This feeling that I have from within that I am not complete, that I am not whole, that something is missing, that I am not able to feel compassion, yet I want compassion for the pain I feel – why does this happen. Why do I feel inadequate, why do I feel my achievements are meaningless, why is my self-esteem so low, why does it always require a boost of glucose (literally) to prop it up – it feels so hollow inside. There has to be some sense to this – there has to be some way out. I want to feel happiness, calmness, serene pleasure – if not forever at least occasionally borne out of meaningful achievements.
Wednesday, May 21, 2014
There are times in life, when against all the sanest voices of reason, and in the face of gravest danger to one's very existence, a man decides to stick onto something steadfastly - perhaps that is loyalty, be they ties of loyalty or the bondage of loyalty, however you may put it. It's like staying on in a sinking ship, when you can still jump off easily and save yourself. Not that I had this much time to think all these things over in my head - I just knew that by not running away, by staying with my Raya, I was probably doomed, yet I knew I couldn't run away as many others were doing. For how could I run. There he was, my brave Raya, my dashing Raya, my hero holding aloft his sword, exhorting everyone to stay put. But how could these poor souls listen to the Raya, when one could see the face of one's impending doom.
There, in the horizon, like dark clouds loom just before the heavy downpour, the vast hordes of Turushka horsemen were charging towards us at a breakneck speed. They were still more than a mile away in the open field, but very well visible as if the very Yamadutas astride their bovine vehicles. And in the field in front of them, fleeing from them was the remnant of our first army, our magnificent advance guard of thousands of horsemen and countless infantry, not to mention a few hundred elephants. All of that great army was probably reduced to less than half it's original number, as they were being cut down, mowed down, and even in distance I could see the glee in faces of the accursed Turushkas.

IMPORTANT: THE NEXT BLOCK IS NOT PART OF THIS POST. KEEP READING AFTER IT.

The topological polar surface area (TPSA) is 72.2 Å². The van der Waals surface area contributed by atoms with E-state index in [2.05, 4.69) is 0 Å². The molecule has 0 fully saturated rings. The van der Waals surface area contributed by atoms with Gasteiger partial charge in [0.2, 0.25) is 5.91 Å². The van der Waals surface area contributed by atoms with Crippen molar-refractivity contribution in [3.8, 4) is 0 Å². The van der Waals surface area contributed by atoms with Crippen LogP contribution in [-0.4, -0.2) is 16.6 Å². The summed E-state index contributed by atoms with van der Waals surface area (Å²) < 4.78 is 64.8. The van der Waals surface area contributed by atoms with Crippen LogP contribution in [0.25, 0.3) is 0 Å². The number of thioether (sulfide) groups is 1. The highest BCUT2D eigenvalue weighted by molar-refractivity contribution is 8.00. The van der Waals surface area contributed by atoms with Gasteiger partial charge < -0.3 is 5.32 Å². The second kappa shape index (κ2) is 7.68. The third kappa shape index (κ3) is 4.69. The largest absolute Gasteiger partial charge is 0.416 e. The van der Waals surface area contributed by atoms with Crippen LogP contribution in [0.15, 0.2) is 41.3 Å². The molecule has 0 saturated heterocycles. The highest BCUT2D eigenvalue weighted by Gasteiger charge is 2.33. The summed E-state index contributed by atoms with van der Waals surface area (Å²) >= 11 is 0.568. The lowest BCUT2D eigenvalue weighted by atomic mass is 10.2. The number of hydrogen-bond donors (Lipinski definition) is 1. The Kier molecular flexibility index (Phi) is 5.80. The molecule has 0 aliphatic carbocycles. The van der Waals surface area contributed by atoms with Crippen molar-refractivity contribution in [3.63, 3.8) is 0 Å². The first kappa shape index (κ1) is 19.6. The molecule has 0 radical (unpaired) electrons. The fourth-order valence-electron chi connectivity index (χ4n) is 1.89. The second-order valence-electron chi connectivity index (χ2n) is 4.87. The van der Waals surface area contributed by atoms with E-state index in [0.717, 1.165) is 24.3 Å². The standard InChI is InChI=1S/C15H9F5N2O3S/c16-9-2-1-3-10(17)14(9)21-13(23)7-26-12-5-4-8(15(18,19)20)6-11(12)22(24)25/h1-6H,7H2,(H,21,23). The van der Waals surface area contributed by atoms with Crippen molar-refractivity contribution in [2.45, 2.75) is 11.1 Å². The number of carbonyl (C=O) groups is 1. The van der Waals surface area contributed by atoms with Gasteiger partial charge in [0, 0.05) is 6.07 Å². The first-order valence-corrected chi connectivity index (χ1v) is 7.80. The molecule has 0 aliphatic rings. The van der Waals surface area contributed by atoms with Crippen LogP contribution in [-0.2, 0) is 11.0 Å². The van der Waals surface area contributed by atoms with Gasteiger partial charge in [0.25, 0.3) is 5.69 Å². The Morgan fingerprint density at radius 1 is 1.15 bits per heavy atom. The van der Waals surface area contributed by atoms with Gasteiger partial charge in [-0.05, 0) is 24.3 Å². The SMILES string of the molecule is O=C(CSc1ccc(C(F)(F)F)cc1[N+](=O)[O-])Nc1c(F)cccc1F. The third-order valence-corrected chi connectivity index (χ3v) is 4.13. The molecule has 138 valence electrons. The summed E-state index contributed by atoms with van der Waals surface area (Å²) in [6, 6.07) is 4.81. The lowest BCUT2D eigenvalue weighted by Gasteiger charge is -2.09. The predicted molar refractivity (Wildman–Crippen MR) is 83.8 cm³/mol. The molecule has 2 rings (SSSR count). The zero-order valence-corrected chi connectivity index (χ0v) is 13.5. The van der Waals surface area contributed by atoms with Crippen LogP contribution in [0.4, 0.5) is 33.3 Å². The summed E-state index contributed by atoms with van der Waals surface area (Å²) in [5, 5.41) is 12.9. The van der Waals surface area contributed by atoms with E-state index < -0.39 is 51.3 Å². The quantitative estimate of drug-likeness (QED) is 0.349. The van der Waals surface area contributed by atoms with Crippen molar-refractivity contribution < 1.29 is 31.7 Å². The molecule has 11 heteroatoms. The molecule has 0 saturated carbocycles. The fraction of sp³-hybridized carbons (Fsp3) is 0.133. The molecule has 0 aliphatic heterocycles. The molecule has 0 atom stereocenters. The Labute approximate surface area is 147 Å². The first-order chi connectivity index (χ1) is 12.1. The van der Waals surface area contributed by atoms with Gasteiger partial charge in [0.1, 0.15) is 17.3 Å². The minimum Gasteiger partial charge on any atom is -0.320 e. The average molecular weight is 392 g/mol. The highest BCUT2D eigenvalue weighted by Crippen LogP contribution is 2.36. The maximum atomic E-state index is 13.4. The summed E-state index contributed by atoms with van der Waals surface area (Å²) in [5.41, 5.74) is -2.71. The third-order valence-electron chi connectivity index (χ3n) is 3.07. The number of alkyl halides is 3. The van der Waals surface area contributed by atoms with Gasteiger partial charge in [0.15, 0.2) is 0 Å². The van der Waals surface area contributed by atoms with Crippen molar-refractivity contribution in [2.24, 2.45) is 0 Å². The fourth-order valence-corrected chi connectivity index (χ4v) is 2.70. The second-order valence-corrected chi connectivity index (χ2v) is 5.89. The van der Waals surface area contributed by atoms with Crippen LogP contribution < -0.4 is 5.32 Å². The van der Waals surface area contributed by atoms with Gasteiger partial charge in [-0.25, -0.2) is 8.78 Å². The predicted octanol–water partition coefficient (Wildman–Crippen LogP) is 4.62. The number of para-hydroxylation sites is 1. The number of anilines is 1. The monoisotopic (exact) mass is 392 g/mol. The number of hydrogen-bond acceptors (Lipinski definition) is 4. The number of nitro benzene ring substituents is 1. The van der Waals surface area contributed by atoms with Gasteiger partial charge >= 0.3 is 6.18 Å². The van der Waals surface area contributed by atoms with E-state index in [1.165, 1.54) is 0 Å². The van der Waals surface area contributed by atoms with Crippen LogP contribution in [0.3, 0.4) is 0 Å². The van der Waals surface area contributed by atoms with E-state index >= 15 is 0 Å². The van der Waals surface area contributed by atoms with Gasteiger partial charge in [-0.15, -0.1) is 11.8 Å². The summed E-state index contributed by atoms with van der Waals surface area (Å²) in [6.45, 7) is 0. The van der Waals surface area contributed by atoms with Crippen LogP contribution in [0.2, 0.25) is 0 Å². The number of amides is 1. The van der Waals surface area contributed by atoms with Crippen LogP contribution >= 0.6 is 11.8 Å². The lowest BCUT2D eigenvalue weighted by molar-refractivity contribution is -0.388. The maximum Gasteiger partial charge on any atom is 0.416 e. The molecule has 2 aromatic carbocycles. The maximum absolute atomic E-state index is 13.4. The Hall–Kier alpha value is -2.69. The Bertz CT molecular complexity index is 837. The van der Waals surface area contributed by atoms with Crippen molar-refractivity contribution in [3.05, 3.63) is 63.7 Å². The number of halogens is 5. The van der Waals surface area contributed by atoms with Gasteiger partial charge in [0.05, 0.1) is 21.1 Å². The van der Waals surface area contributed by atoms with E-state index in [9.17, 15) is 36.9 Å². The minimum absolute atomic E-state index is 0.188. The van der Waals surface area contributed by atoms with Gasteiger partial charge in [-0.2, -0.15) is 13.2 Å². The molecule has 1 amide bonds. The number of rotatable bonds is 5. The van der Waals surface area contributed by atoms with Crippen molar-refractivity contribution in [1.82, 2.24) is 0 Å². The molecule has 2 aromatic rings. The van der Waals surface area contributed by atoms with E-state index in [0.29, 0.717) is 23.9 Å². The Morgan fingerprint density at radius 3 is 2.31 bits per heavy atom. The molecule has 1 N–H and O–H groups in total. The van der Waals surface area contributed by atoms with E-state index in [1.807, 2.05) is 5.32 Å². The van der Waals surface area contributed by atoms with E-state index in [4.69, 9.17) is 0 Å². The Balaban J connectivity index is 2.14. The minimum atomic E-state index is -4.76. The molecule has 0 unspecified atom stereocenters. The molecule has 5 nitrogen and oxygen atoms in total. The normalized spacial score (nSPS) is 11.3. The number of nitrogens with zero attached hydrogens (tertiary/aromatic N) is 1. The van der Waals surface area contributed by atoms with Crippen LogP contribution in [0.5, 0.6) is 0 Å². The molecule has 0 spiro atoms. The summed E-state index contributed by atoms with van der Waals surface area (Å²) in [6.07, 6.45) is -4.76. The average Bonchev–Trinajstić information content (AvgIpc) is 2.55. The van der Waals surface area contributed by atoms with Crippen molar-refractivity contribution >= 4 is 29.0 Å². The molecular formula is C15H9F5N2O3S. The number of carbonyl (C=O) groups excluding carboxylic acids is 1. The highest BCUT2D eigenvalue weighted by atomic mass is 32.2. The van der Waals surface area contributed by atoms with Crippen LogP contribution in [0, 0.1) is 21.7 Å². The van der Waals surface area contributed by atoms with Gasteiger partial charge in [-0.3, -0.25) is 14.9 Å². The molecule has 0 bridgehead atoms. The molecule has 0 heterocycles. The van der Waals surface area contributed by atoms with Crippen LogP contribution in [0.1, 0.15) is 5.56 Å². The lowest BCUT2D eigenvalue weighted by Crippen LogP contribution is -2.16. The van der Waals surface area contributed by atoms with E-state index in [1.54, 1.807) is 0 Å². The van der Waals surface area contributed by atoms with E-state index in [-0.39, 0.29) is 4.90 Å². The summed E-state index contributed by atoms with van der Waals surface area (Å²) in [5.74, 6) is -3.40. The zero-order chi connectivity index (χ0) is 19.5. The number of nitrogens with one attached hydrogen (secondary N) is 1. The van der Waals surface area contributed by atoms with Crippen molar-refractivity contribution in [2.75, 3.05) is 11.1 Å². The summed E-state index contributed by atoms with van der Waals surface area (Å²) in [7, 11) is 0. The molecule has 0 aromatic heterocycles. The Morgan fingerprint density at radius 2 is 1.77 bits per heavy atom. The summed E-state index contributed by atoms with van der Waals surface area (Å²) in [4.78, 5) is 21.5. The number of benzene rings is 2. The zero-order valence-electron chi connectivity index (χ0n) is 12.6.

I looked again at my Raya wondering if he wasn't beset with the panic that I could sense fluttering in my heart. Could he not be beset with disappointment, as when one feels, when one's most brilliant chess moves have come to a nought, and checkmate is round the corner. But looking at his face, I could see a mixture of many emotions - there was rage, ah! bellowing rage at that, there was exasperation and desperation, anxiety even, but there was one attitude that foreshadowed all of that and that was determination. It was evident from the way he clutched at his sword, the way he tightened his legs against the saddle, the way he set his jaws sight and looked in grave determination against our approaching enemy. Then he made a forward movement and then all of us, the few hundreds of us, who were not dithering, who were steadfastly milling around him, noticed that and mirrored his stance. We waited for the inevitable fall of the raised sword in the direction of the foe and when it came, with the shout of "Jaya Virupakshe", we charged towards the Turushkas, even as many of our own fleeing brethren crashed against us. Suddenly the anticipation of doom was gone, replaced by exhilaration. Even now several years later, as I reminisce this incident, I wish I could against taste that feeling of exhilaration, mixed with fear and foreboding. It's a heady mixture that the best wines cannot match. We felt a sense of purpose and we were confident that our Raya would lead us to a glorious victory or a glorious death - either of which were infinitely preferable to being meekly slaughtered or running away.